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Discussion Starter · #1 · (Edited)
Ok, I want to start by acknowledging that there are already tons of posts about the P0430 code, I know that. As I’ve spent probably 12 hours scouring over them this week since my light came on, but I feel pretty much in the same place I started when it comes to solving the issue. If not more confused, could it be something besides my cat?

I feel like I don’t have the common issues that most notice with a p0430, I actually got the best mileage I’d ever had during the two days before the light came on, no rotten egg smell, no smoke, nothing like that. I put a bottle of cataclean in it and drove 100 miles straight after but the light has stayed on, so maybe I just need to drive it around some more.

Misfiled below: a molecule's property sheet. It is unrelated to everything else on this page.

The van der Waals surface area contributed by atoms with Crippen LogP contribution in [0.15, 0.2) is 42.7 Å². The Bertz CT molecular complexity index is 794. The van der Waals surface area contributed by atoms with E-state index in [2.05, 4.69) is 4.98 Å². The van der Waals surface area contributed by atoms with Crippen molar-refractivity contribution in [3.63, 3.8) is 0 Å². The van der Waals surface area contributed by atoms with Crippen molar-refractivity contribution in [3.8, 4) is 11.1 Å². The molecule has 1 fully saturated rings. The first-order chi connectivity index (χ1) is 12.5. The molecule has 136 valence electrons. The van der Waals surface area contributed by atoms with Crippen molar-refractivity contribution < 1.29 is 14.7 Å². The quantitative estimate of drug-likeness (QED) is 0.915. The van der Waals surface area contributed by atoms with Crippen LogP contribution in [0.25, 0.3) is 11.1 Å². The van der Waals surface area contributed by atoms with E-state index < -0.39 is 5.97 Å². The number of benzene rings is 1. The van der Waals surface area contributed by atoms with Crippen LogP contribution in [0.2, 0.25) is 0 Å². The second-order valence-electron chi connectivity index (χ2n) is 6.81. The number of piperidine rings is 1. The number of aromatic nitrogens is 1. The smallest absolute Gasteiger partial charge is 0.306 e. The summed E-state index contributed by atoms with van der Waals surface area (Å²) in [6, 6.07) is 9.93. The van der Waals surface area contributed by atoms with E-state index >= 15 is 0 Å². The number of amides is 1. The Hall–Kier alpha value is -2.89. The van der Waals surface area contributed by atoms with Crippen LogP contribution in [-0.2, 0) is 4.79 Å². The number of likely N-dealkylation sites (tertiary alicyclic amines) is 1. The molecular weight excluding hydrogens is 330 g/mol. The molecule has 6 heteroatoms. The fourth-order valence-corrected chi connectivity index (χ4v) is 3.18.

I’ve attached some pictures with info I got from a neighbors code reader, but to be honest with you I don’t understand it as I just don’t know much yet. Maybe this would help me diagnose if it’s really the cat or not?

I’m curious as to how I should proceed, do I
-Clear the code and see if it comes back on?
-Leave the light on and see if it goes off after more driving?
-Bite the bullet and just take it in?

I’ve seen in rare cases not doing anything could really mess up my engine if some of the material gets sucked in there. Is that a legitimate concern or something I don’t actually need to worry about?

Also, 2006 with 217,000 miles. I’ve had it for about the last 20,000

I’m hoping to get out on some multi week trips this summer and want to get this taken care of before I do so.

Thank you for any help you can give me!